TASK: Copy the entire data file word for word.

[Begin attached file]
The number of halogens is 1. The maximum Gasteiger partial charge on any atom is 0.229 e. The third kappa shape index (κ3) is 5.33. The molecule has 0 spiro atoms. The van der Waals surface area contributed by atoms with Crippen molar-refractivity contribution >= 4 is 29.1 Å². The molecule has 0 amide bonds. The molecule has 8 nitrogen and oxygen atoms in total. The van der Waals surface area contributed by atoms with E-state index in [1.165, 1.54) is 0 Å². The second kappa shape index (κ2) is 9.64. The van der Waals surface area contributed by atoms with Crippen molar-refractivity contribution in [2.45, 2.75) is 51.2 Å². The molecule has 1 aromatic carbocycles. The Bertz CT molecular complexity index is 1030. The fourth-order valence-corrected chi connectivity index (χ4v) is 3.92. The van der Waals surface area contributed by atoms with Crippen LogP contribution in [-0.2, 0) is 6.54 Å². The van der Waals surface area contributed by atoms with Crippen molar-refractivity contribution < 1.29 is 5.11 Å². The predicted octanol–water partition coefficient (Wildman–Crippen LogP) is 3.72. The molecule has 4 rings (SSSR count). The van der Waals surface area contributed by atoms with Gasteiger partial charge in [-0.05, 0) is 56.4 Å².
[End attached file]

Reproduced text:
The number of halogens is 1. The maximum Gasteiger partial charge on any atom is 0.229 e. The third kappa shape index (κ3) is 5.33. The molecule has 0 spiro atoms. The van der Waals surface area contributed by atoms with Crippen molar-refractivity contribution >= 4 is 29.1 Å². The molecule has 0 amide bonds. The molecule has 8 nitrogen and oxygen atoms in total. The van der Waals surface area contributed by atoms with E-state index in [1.165, 1.54) is 0 Å². The second kappa shape index (κ2) is 9.64. The van der Waals surface area contributed by atoms with Crippen molar-refractivity contribution in [2.45, 2.75) is 51.2 Å². The molecule has 1 aromatic carbocycles. The Bertz CT molecular complexity index is 1030. The fourth-order valence-corrected chi connectivity index (χ4v) is 3.92. The van der Waals surface area contributed by atoms with Crippen LogP contribution in [-0.2, 0) is 6.54 Å². The van der Waals surface area contributed by atoms with Crippen molar-refractivity contribution < 1.29 is 5.11 Å². The predicted octanol–water partition coefficient (Wildman–Crippen LogP) is 3.72. The molecule has 4 rings (SSSR count). The van der Waals surface area contributed by atoms with Gasteiger partial charge in [-0.05, 0) is 56.4 Å².